He looked hard at me. “You don’t have any idea, do you?” Beaumont
“No, I don’t waste my time keeping track of grudges,” I answered. He
said he had waited 15 years for this and wondered if I could spare a
few minutes of my time. “Well sure. Get it out of your system.”
Beaumont started his story. "Alright suppose your a young man fast
on the draw. Straight of eye and strong as a bull. You went with a
top gun named Barton into a bank. Say there was a kid deputy who
knew old Barton by sight. Say he started shooting till nobody was
standing but Barton and a young man named Johnny Beau, more dead
I recognized the name. “Johnny Beau?” I exclaimed. “Beaumont. Well,
you and Barton were sent to Leavenworth together.”
"They put Johnny Beaumont in solitary - crust of bread and a can of
water. Just one thing kept Johnny Beaumont going.....that one thing
was the name of Lucas McCain. Burned his eyes, racked his nerves to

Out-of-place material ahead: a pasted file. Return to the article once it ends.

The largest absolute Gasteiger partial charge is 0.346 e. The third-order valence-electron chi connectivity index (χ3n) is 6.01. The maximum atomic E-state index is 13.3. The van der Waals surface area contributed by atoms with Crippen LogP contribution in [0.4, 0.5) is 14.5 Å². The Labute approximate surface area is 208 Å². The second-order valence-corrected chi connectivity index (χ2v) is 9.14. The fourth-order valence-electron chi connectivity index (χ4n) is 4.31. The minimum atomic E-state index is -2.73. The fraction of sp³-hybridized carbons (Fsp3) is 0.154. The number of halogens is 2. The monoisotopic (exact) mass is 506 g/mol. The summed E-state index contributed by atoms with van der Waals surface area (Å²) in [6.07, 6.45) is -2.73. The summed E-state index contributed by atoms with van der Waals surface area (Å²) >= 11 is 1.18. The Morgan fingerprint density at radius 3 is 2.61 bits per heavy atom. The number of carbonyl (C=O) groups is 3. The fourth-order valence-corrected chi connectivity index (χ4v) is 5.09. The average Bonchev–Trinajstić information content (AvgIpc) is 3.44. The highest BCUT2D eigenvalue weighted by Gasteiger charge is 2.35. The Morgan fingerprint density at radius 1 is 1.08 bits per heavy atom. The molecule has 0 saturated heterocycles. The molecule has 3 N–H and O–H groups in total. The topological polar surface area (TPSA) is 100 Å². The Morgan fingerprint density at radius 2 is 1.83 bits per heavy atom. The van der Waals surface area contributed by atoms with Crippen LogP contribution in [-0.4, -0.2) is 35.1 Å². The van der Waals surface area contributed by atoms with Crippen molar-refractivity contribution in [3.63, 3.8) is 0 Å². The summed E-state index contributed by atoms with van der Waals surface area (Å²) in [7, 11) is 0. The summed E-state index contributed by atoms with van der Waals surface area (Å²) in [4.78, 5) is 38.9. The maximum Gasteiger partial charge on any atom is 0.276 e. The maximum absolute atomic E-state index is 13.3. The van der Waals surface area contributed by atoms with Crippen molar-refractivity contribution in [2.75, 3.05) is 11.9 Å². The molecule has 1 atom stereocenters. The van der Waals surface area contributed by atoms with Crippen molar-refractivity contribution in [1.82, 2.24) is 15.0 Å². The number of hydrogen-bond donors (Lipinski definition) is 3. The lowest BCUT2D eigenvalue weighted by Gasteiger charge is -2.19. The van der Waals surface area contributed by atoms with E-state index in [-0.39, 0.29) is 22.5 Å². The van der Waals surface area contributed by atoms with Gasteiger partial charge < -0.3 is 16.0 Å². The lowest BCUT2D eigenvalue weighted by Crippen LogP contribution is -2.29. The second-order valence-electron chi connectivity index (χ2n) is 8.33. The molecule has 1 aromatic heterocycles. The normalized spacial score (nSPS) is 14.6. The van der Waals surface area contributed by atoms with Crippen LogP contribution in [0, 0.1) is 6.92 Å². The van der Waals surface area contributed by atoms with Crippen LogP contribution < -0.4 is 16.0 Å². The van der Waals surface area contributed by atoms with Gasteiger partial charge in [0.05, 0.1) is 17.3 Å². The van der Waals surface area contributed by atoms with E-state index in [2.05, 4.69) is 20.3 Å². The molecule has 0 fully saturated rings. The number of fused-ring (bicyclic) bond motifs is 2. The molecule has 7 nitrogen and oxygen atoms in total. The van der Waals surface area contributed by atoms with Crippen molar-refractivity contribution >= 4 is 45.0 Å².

a shred, turned his hair white, his body to a pulp. Died right there
if I he hadn't the name of Lucas McCain to bite down like a lead
bullet. Johnny Beau they called him, nothing left in him but hate.
Just hate and an old debt to pay."
I listened to his story. "Strong medicine to carry you through15
years," I told him.
"That's right! Food and drink, religion and comfort. I'm here now
and I'm gonna kill you the hardest way I know how."
“A couple years of freedom and you’ll change your mind,” I stated.
“Give yourself a chance.”
“I choose my own time! I’ll get you when you least expect it!” He
was threatening me.
"I'm gonna tell you something Johnny! You're not interested in
killing. You just want to see me beg and crawl. Well, I'll leave you
to your misery. I'm not gonna play cat and mouse. I'm not even gonna
give you revenge. If I’m gonna help you Johnny Beau, you’re gonna
buy yourself a ticket right back to Leavenworth." I turned my back
on him and walked away.
"McCain!” Johnny shouted as he jumped up and pointed his shotgun at
me. I kept walking. “Don’t do it, McCain! McCain your gonna be
paid!" Boom! He tried to shoot me.